Mulch

Bagged -vs- Bulk

This always seems to be the question! Everyone has their preference.

Volume
The State Department of Weights and Measures regularly inspects mulch bagging operations, therefore the volume of mulch must be within 5% of what is stated on the bag. Bulk mulch is not regulated by the Weights and Measures Department, therefore the volume you receive is determined by the equipment operator and is based on judgment. The volume of bulk will sometimes appear to be more than the same volume in bags, but it’s not. It appears that way because bagged mulch compresses from the bagging and palletizing process. Where as, bulk mulch is frequently fluffed from repeated handling.

Distribution
Throwing a few bags into a wheelbarrow is faster and easier than shoveling bulk. There is a tendency to spread mulch thicker and use more when you dump bulk from a wheelbarrow. Distributing mulch from a bag is less of a mess and more efficient. Using bags allows you to spread the work out over a few days. By using bulk, you’ll want to finish the job in a timely manner if you wish to park in the garage.

Cost
First... The value of your time. Bulk can be less expensive, however it takes more time to apply.
Second... Accuracy! The size of scoops (or buckets) used for loading bulk mulch vary, as do the equipment operators. Some suppliers sell bulk mulch by the bucket. Therefore, the volume can vary greatly and the value is uncertain depending which company, which operator, which machine is loading it.. Though a lot of time and effort is spent on accurate bulk loading, bags are still more accurate. Generally cypress in the bag is, in fact, cheaper than bulk. The shipping cost of bulk Cypress to the Midwest is usually high.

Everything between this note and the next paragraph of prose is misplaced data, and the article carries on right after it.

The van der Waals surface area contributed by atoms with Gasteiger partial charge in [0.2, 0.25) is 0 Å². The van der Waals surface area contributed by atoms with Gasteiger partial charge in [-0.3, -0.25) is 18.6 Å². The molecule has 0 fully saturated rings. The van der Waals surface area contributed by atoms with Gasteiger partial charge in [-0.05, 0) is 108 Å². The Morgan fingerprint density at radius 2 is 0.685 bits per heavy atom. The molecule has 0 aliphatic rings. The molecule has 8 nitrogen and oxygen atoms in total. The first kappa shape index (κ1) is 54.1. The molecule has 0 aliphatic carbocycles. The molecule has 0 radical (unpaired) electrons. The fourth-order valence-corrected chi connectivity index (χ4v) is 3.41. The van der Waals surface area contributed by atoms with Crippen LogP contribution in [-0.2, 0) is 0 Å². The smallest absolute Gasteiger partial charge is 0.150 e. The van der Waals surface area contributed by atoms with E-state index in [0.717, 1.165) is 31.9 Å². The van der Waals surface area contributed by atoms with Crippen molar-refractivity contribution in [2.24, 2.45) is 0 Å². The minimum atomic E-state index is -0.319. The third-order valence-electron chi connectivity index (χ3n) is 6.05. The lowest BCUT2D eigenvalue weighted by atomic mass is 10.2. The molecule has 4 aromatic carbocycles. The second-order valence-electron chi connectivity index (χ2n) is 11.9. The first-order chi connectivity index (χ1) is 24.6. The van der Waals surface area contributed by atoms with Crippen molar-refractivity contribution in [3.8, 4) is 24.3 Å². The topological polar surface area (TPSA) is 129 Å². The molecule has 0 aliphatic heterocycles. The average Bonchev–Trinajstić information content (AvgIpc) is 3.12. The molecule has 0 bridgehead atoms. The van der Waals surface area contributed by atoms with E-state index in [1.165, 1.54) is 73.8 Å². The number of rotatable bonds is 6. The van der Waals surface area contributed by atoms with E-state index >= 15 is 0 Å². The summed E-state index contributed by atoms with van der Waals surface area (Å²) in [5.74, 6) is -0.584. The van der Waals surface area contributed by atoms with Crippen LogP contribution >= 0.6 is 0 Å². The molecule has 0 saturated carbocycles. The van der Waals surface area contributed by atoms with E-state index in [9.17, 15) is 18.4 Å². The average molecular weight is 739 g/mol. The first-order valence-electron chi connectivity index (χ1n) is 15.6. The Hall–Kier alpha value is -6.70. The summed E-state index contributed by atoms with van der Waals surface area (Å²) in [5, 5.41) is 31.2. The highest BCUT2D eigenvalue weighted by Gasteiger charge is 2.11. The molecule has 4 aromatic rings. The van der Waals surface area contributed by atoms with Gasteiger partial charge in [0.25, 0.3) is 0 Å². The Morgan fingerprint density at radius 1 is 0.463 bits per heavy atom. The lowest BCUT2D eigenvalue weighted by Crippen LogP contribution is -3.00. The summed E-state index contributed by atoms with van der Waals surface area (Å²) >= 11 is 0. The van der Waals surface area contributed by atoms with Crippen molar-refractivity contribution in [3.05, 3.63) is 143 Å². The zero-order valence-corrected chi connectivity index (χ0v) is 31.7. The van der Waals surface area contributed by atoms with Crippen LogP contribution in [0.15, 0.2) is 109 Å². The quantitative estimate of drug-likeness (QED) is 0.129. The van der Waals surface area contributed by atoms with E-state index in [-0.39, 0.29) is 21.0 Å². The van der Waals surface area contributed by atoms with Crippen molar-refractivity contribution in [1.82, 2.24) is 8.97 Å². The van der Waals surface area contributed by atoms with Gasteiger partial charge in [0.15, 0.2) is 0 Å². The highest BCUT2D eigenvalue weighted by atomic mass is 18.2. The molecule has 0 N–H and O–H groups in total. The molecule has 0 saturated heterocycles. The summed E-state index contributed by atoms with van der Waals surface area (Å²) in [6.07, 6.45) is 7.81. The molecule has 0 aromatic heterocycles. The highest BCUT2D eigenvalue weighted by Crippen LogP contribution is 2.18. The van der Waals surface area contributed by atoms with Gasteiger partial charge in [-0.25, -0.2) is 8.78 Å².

The bottom line... simply see which one works best for you.

Cypress Mulch

Cypress mulch comes from cypress trees grown in the swamp lands of Florida and southern Georgia. There are three basic types sold on the market today, Grade “A” All Bark and a “B+” grade, we call “Premium Cypress” and "B-" grade, we call "Utility Grade Cypress". All three are very different from each other, however each can compact and should occasionally be cultivated or "fluffed".

Grade “A” All Bark Cypress is just the bark from cypress trees. It is the “Cadillac” of mulches. It has a stringy texture which is great for sloped areas, it has a reddish brown color and looks great in any landscape. By nature it is resistant to decay, washing and blowing, repels insects and maintains its appearance for a long time. Occasionally turning and fluffing by hand will give it a newly applied appearance. It is more expensive but lasts a great deal longer because of its resistance to decay, therefore it is less likely to be need to be re-applied year after year. This is made from the part of the tree that was intended to be exposed to the elements.